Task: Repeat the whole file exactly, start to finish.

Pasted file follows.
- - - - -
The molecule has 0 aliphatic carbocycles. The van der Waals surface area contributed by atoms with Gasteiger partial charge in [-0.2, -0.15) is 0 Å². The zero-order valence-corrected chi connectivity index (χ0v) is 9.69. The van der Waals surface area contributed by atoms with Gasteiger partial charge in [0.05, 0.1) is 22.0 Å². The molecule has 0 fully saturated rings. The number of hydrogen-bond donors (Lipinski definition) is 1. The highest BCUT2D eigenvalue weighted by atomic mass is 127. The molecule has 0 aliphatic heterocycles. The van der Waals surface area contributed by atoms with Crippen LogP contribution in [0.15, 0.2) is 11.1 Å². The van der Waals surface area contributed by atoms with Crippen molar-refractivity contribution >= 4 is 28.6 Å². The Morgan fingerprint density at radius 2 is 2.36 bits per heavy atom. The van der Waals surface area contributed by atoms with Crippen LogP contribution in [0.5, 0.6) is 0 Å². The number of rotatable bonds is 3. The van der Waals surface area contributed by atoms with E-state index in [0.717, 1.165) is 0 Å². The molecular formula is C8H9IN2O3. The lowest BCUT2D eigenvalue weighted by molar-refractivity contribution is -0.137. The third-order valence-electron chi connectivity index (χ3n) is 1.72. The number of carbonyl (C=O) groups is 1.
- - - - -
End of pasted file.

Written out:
The molecule has 0 aliphatic carbocycles. The van der Waals surface area contributed by atoms with Gasteiger partial charge in [-0.2, -0.15) is 0 Å². The zero-order valence-corrected chi connectivity index (χ0v) is 9.69. The van der Waals surface area contributed by atoms with Gasteiger partial charge in [0.05, 0.1) is 22.0 Å². The molecule has 0 fully saturated rings. The number of hydrogen-bond donors (Lipinski definition) is 1. The highest BCUT2D eigenvalue weighted by atomic mass is 127. The molecule has 0 aliphatic heterocycles. The van der Waals surface area contributed by atoms with Crippen LogP contribution in [0.15, 0.2) is 11.1 Å². The van der Waals surface area contributed by atoms with Crippen molar-refractivity contribution >= 4 is 28.6 Å². The Morgan fingerprint density at radius 2 is 2.36 bits per heavy atom. The van der Waals surface area contributed by atoms with Crippen LogP contribution in [0.5, 0.6) is 0 Å². The number of rotatable bonds is 3. The van der Waals surface area contributed by atoms with E-state index in [0.717, 1.165) is 0 Å². The molecular formula is C8H9IN2O3. The lowest BCUT2D eigenvalue weighted by molar-refractivity contribution is -0.137. The third-order valence-electron chi connectivity index (χ3n) is 1.72. The number of carbonyl (C=O) groups is 1.